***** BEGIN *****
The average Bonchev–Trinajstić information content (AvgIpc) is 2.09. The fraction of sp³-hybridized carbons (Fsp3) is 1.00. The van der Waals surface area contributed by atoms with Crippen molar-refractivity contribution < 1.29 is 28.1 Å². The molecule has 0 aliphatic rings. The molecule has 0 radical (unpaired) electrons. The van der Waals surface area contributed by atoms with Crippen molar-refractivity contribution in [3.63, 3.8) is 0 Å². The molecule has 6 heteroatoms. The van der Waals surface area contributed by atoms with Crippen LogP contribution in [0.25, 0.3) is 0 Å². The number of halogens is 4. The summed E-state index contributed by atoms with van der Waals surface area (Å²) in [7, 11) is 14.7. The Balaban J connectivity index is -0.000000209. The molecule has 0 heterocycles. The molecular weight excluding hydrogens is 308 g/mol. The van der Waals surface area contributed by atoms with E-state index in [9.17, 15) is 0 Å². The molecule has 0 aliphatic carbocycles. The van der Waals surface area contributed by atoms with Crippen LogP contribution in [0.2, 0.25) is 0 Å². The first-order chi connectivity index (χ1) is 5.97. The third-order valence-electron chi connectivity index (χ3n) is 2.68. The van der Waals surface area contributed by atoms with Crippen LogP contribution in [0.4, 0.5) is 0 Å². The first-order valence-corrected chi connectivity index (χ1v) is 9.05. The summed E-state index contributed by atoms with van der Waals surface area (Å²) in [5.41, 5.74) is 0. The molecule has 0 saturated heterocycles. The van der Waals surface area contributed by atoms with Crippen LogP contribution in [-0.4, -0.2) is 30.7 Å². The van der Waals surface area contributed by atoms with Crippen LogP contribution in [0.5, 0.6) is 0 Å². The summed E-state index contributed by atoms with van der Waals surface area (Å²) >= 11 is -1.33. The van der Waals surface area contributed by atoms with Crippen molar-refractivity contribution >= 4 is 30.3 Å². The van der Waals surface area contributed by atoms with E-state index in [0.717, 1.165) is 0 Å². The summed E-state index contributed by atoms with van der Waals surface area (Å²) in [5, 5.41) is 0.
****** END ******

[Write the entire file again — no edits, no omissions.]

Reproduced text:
The average Bonchev–Trinajstić information content (AvgIpc) is 2.09. The fraction of sp³-hybridized carbons (Fsp3) is 1.00. The van der Waals surface area contributed by atoms with Crippen molar-refractivity contribution < 1.29 is 28.1 Å². The molecule has 0 aliphatic rings. The molecule has 0 radical (unpaired) electrons. The van der Waals surface area contributed by atoms with Crippen molar-refractivity contribution in [3.63, 3.8) is 0 Å². The molecule has 6 heteroatoms. The van der Waals surface area contributed by atoms with Crippen LogP contribution in [0.25, 0.3) is 0 Å². The number of halogens is 4. The summed E-state index contributed by atoms with van der Waals surface area (Å²) in [7, 11) is 14.7. The Balaban J connectivity index is -0.000000209. The molecule has 0 heterocycles. The molecular weight excluding hydrogens is 308 g/mol. The van der Waals surface area contributed by atoms with E-state index in [9.17, 15) is 0 Å². The molecule has 0 aliphatic carbocycles. The van der Waals surface area contributed by atoms with Crippen LogP contribution in [0.2, 0.25) is 0 Å². The first-order chi connectivity index (χ1) is 5.97. The third-order valence-electron chi connectivity index (χ3n) is 2.68. The van der Waals surface area contributed by atoms with Crippen LogP contribution in [0.4, 0.5) is 0 Å². The first-order valence-corrected chi connectivity index (χ1v) is 9.05. The summed E-state index contributed by atoms with van der Waals surface area (Å²) in [5.41, 5.74) is 0. The molecule has 0 saturated heterocycles. The van der Waals surface area contributed by atoms with Crippen LogP contribution in [-0.4, -0.2) is 30.7 Å². The van der Waals surface area contributed by atoms with Crippen LogP contribution in [0.5, 0.6) is 0 Å². The summed E-state index contributed by atoms with van der Waals surface area (Å²) >= 11 is -1.33. The van der Waals surface area contributed by atoms with Crippen molar-refractivity contribution >= 4 is 30.3 Å². The van der Waals surface area contributed by atoms with E-state index in [0.717, 1.165) is 0 Å². The summed E-state index contributed by atoms with van der Waals surface area (Å²) in [5, 5.41) is 0.